The Future Isn't Here — Yet

If Fuel Cells Are the Future…

Fuel cells will completely revolutionize the oil and gas industry:

  1. Within five years.
  2. In 20 years.
  3. Probably never.

The correct answer depends on who's grading the quiz.

And the answer will certainly affect the petroleum industry.

The United States government recently put its heft behind fuel-cell technology for passenger vehicles, as Energy Secretary Spencer Abraham recently announced a new public-private research program, Freedom Cooperative Automotive Research (CAR), to explore fuel cell use in vehicles.

Freedom CAR will operate as a partnership between the U.S. Department of Energy and the automakers' Council for Automotive Research, he said.

"The government and the private sector will fund research into advanced, efficient fuel-cell technology, which uses hydrogen to power automobiles without creating any pollution," Abraham proclaimed at the Detroit Auto Show in January.

He described the effort as "a big win for everyone." A related press release noted that the U.S. transportation sector's almost total dependence on petroleum, especially imported oil, "cannot continue."

That decision came about one month after Chrysler Group introduced its third-generation fuel-cell concept vehicle, the Town & Country Natrium minivan.

Unlike earlier fuel-cell concept models, the Natrium runs on sodium borohydride, a compound related to borax.

Thomas Moore, a DaimlerChrysler vice president, said "there are no hydrocarbons to contribute to greenhouse gas buildup, no smog-producing emissions and the fuel can be recycled."

Ballard Power Systems of British Columbia, a fuel-cell manufacturer, says "fuel-cell engines, based on the Ballard fuel cell, will be comparable to conventional engines in size, weight, operating life, acceleration and speed, range and refueling time."

Some enthusiasts picture fuel cells everywhere, even powering your wristwatch and cell phone. The educational Web site howstuffworks.com predicts "fuel-cell-powered cars will start to replace gas- and diesel-engine cars in about 2005."

But talk to fuel-cell researchers and that timetable stretches out considerably.

"Things are really up in the air right now," said William Swift, project manager for the Fuel Cells Transportation Program at Argonne National Laboratory in Illinois.

"They're pushing the hydrogen economy to fuel these fuel cells," he said, "and we don't have a hydrogen infrastructure."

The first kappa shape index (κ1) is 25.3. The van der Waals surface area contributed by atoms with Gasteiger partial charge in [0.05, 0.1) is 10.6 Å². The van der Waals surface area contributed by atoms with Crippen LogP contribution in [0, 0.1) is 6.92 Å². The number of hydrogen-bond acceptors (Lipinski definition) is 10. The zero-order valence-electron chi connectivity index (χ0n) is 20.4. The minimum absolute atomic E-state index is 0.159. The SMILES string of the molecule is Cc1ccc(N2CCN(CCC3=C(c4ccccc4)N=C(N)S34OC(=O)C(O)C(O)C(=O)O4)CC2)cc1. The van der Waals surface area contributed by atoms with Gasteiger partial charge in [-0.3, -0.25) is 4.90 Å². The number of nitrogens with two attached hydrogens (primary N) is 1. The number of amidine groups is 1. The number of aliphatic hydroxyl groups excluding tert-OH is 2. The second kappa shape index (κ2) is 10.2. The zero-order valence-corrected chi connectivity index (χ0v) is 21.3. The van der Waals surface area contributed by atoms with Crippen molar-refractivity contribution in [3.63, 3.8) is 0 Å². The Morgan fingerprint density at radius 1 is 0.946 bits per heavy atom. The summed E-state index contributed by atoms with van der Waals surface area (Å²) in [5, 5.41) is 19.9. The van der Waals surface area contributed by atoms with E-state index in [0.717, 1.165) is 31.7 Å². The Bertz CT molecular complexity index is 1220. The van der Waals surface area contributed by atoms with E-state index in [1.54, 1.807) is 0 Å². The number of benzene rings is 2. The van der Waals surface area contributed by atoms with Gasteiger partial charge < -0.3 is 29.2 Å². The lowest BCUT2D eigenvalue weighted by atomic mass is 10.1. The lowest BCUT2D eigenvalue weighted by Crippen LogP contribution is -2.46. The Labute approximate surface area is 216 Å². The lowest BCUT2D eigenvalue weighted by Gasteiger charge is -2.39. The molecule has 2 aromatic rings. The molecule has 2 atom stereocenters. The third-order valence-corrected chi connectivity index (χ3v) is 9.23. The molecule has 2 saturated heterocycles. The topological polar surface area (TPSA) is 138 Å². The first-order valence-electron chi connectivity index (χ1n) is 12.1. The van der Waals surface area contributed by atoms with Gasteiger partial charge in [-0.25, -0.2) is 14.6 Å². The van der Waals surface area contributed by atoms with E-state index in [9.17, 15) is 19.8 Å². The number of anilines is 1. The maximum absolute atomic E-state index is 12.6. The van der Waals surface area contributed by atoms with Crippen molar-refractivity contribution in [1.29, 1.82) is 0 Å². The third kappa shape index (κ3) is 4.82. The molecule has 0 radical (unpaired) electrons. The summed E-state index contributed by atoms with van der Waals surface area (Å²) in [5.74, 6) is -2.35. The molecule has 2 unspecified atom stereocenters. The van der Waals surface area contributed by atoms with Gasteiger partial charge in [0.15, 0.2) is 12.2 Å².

It Works Like This ...

A fuel cell electrochemically combines hydrogen and oxygen, producing electricity, heat and pure water. A polymer electrolyte membrane or proton exchange membrane (PEM) fuel cell consists of four parts:

  • An anode.
  • A cathode.
  • A thin electrolyte membrane.
  • A catalyst.

In the anode, the catalyst promotes separation of hydrogen into protons and electrons. The protons pass through the membrane to the cathode, and the electrons exit to an external circuit.

PEM fuel cells typically use ordinary air in the cathode. Oxygen combines with protons and electrons from the external circuit, giving off heat and water. Fuel cells differ in the types of material they employ and the heat at which they operate. Solid oxide fuel cells can utilize ceramic components and operate at 1,000 degrees Celsius.

Because fuel cells produce little or no pollution and can operate with four times the energy efficiency of a gasoline internal-combustion engine, they represent desirable technology.

Image Caption

How the PEM Fuel Cell Works

Please log in to read the full article

Fuel cells will completely revolutionize the oil and gas industry:

  1. Within five years.
  2. In 20 years.
  3. Probably never.

The correct answer depends on who's grading the quiz.

And the answer will certainly affect the petroleum industry.

The United States government recently put its heft behind fuel-cell technology for passenger vehicles, as Energy Secretary Spencer Abraham recently announced a new public-private research program, Freedom Cooperative Automotive Research (CAR), to explore fuel cell use in vehicles.

Freedom CAR will operate as a partnership between the U.S. Department of Energy and the automakers' Council for Automotive Research, he said.